Encryption, like the type banks and other places use, is very difficult to break. However, passwords are not, and ransomware phishing scams like WannaCry, the one that hit the UK and up to 74 other countries, shows our need to take cyber security seriously.

At the same time, if hospitals and other large institutions with big budgets are vulnerable, how much more vulnerable are you?

Yes, you should use two-step verification for all of your email passwords and any other apps or programs that offer them. You should change your passwords often, and they should be good secure ones.

Ensuring vendors only have access to the areas they absolutely need to would have prevented both the Target and Home Depot breaches that hit the headlines so hard. Access to employee self-service payroll options is essential to increasing adoption rates among employees, but even more vital is to make sure that an employee’s weak password does not provide a gateway for hackers to your company payroll system.

Siloed access creates its own convenience issues, but again, it comes down to the balance between convenience and security and a risk vs. reward analysis. At the same time, we know after the release of Vault 7 (and the possibility that it played a role in WannaCry) that no system, even siloed, is 100 percent secure.

So if safety and security are an illusion, what about freedom?

The Illusion of Freedom

One of the issues with online culture is the feeling of anonymity many users feel. They say things and do things they would never do in person. This wall created by the internet gives users the additional feeling of “it won’t happen to me” when it comes to security breaches.

The issue is that the mean of them feel they have nothing worth hiding, but nothing could be farther from the truth. With access to email, hackers can easily change passwords to everything from banking to health and car insurance sites, access financial and medical records, and infiltrate social media.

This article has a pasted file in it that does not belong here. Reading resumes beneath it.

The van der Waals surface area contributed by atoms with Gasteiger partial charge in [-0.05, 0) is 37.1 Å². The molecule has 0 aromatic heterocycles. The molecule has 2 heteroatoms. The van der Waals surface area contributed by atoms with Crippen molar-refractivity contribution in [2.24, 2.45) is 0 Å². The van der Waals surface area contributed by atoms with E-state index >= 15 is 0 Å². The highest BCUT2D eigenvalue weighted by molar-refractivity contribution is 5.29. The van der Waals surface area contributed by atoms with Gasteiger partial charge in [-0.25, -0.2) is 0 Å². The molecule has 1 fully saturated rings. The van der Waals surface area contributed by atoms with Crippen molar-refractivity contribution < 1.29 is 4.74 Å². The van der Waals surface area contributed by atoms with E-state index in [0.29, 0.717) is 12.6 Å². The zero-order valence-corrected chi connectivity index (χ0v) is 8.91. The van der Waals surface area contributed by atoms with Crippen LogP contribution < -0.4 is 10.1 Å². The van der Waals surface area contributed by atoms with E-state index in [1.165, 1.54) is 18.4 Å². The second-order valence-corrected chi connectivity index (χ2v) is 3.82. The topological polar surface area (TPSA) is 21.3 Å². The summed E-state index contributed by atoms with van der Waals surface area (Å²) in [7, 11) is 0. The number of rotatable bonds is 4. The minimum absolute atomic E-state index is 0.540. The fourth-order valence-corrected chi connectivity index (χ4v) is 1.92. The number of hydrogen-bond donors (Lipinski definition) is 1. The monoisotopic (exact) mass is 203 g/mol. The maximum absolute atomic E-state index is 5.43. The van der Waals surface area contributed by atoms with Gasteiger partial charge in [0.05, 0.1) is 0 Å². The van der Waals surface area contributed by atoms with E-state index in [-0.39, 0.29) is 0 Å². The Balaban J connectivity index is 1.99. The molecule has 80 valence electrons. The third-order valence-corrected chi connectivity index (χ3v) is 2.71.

Although most people know better, their actions show they feel pretty secure online. The freedom to say and do whatever they want seems like a reality rather than the myth it is. The same passwords are used to secure social media as banking information, and leaky online mail systems are used to transmit both personal and business information regardless of the risk.

Even though this risk was highlighted by Hillary Clinton during the presidential campaign and is continuously in the news, for some reason we still see these servers as secure.

The freedom we feel online is truly an illusion, and it can be taken away by nearly anyone at any time. As a seller, like as an author, Amazon can take away your privileges at any time for a number of reasons. Social media accounts can be restricted or banned for a number of reasons.

Nor are those sites secure. Countless accounts are hacked every day. Private messages are far from private as are messenger texts. Sure, you can use a VPN, and that helps, but again, nothing is perfect.

For businesses, the freedom to do business comes at a cost. Not only is there the cost of fraud prevention, but the cost of data security to make sure the fraud prevention system is also safe from attack. An entire infrastructure is required to protect the system that is protecting customers.

Counting the Cost

Freedom is risky. Security is expensive and often restrictive. The perfect balance is hard to achieve. A business or an individual must weigh the risks vs. rewards of any step taken in either direction.

Either way, we are grasping at an illusion. If there is one lesson that WannaCry and the other cyber attacks that have already occurred this year tell us, it is that we are not truly free or truly secure.

There have been personal attacks too, ones that tell us we are not secure or free in other ways either. The search for the balance between freedom, convenience, and security is a never-ending battle.